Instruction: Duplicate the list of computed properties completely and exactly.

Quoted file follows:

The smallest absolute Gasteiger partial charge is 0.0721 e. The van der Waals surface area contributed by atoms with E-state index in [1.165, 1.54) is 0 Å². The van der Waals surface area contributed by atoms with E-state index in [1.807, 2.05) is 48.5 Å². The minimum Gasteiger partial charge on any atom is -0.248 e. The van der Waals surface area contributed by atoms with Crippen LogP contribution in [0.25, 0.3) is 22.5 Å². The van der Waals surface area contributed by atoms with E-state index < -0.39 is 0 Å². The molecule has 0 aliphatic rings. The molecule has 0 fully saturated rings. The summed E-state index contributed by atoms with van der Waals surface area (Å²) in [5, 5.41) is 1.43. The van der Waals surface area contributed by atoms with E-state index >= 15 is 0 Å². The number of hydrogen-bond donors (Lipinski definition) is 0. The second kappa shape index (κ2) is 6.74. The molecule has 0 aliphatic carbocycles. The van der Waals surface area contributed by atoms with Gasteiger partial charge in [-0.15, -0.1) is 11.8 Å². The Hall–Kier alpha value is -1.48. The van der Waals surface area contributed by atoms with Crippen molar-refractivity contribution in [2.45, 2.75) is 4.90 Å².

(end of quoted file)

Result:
The smallest absolute Gasteiger partial charge is 0.0721 e. The van der Waals surface area contributed by atoms with E-state index in [1.165, 1.54) is 0 Å². The van der Waals surface area contributed by atoms with E-state index in [1.807, 2.05) is 48.5 Å². The minimum Gasteiger partial charge on any atom is -0.248 e. The van der Waals surface area contributed by atoms with Crippen LogP contribution in [0.25, 0.3) is 22.5 Å². The van der Waals surface area contributed by atoms with E-state index < -0.39 is 0 Å². The molecule has 0 aliphatic rings. The molecule has 0 fully saturated rings. The summed E-state index contributed by atoms with van der Waals surface area (Å²) in [5, 5.41) is 1.43. The van der Waals surface area contributed by atoms with E-state index >= 15 is 0 Å². The number of hydrogen-bond donors (Lipinski definition) is 0. The second kappa shape index (κ2) is 6.74. The molecule has 0 aliphatic carbocycles. The van der Waals surface area contributed by atoms with Gasteiger partial charge in [-0.15, -0.1) is 11.8 Å². The Hall–Kier alpha value is -1.48. The van der Waals surface area contributed by atoms with Crippen molar-refractivity contribution in [2.45, 2.75) is 4.90 Å².